Hockey Day 'talk of town'

ROB BRODIE -- Ottawa Sun

, Last Updated: 8:32 AM ET

Jolly old St. Nick has some serious competition these days for the hearts and thoughts of a struggling Newfoundland town.

Such is the power and prestige of Hockey Day in Canada, which will set up shop in the town of Stephenville, N.L., on Jan. 7 for the CBC's day-long puck extravaganza.

"It's probably surpassed discussions about Santa Claus," Stephenville town councillor Darren Roberts said earlier this week. "That's all the kids talk about here now.

"It's not Christmas. It's Hockey Day in Canada."

Truth be told, Stephenville can use a little of the magic Hockey Day brings to the event's host community. The town of 8,000 on Newfoundland's west coast was badly scarred by floods in September. Mere hours after Wednesday's CBC conference call to promote Hockey Day, word was received that Abitibi-Consolidated is shutting down its Stephenville paper mill, putting more than 300 people out of work.

Yet, while the mill's future lay in the balance during a lengthy labour dispute, several of its employees eagerly signed up to be a part of Hockey Day. It'll be a small town's day in the sun, with the entire country looking on as Ron MacLean and Don Cherry host activities from the Stephenville Dome.

"We're going through some trying times, but it is certainly not overshadowing Hockey Day in Canada. It's the talk of the town," said Roberts, calling it "a once in a lifetime thing."

"I've got a 13-year-old and an 11-year-old. It's all they talk about and it's all their friends talk about."

Native Newfoundlander Bob Cole, Hockey Night in Canada's longtime lead play-by-play voice, still calls St. John's home. He agrees the timing for Hockey Day couldn't be better for the people of Stephenville.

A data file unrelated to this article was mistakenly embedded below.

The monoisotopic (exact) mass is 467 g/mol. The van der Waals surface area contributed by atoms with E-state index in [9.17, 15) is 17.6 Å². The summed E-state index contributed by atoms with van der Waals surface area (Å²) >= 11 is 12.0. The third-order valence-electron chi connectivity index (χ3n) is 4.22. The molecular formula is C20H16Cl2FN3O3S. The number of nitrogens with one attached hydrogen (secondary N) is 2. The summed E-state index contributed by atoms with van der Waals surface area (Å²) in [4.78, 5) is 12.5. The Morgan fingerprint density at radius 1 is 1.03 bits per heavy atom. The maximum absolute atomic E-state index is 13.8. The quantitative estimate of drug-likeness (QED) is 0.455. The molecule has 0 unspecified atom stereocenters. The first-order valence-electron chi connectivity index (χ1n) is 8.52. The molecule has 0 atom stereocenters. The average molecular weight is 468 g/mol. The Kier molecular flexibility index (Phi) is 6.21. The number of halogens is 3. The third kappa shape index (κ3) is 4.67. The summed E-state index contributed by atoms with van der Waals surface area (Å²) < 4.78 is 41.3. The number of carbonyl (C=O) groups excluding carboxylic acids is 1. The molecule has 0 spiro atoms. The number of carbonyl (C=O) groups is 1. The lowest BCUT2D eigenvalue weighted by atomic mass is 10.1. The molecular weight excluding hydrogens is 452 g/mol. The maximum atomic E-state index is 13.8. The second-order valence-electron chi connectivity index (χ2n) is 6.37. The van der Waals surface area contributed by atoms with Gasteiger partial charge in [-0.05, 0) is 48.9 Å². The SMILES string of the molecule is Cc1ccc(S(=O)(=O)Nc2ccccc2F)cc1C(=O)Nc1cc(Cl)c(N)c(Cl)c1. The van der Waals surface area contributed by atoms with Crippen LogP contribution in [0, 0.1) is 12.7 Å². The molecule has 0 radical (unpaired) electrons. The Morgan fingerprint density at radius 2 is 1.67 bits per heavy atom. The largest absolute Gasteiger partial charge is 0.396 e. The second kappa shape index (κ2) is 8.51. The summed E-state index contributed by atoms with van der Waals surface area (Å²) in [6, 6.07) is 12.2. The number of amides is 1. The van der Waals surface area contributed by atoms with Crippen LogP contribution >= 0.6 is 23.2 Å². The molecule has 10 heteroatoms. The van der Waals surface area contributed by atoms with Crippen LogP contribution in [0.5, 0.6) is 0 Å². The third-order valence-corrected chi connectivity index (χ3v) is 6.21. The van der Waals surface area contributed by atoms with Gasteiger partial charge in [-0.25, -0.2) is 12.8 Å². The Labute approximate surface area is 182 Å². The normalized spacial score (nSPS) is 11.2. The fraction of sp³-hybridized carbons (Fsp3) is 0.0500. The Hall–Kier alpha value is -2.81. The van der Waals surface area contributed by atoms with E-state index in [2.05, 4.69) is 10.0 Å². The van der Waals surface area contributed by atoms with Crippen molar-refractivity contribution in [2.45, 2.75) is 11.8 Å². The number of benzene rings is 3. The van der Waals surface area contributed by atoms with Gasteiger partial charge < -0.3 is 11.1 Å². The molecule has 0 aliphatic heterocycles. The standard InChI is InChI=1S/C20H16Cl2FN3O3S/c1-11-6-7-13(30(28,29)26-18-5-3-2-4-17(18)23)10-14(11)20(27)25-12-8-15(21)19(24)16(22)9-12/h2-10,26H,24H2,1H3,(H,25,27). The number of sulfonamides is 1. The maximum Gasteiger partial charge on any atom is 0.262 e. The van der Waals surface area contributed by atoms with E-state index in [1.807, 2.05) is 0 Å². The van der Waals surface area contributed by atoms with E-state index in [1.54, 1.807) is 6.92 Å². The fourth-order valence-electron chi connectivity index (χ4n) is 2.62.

"Hockey Day has taken away the sting, at least for the moment," he said. "It's been a bit of a godsend."

The annual 'celebration of the game' -- which was cancelled by the NHL lockout last season -- is a big part of what the CBC believes is its commitment to grow the game in Canada.

NEW EQUIPMENT

Already, Hockey Day has done its part in Stephenville. With the assistance of the NHL Players' Association, 20 sets of new equipment were delivered to minor hockey players in the town who lost theirs during the floods.

"One kid said he thought he had better equipment than Mats Sundin," said Joel Darling, Hockey Night's executive producer.

Enrolment in Stephenville Minor Hockey has grown from 145 to about 200 since it was announced Hockey Day was coming to town. There has been a 20% increase in the number of hockey officials, Roberts added.

While Stephenville is the centre of the Jan. 7 activities, live CBC remotes will also be set up in Parry Sound, Florenceville, N.B., Winkler, Man., Burnaby, B.C., and Calgary.

Feature stories are also being filed from coast to coast, including one by CBC Ottawa's Dan Seguin, entitled Beating the Odds, about how hockey is helping Kanata's Nadine and Rob Redman raise two sons afflicted with cystic fibrosis.

Of course, there's also an NHL tripleheader -- Senators-Canadiens in Montreal at 2 p.m., followed later by Leafs at Oilers (7 p.m., also in HD format) and Flames-Canucks in Vancouver (10 p.m.).

Throughout the 131/2-hour presentation, though, all roads will eventually lead back to Stephenville.

A town that, perhaps more than any before it, embodies the spirit of what Hockey Day is all about.


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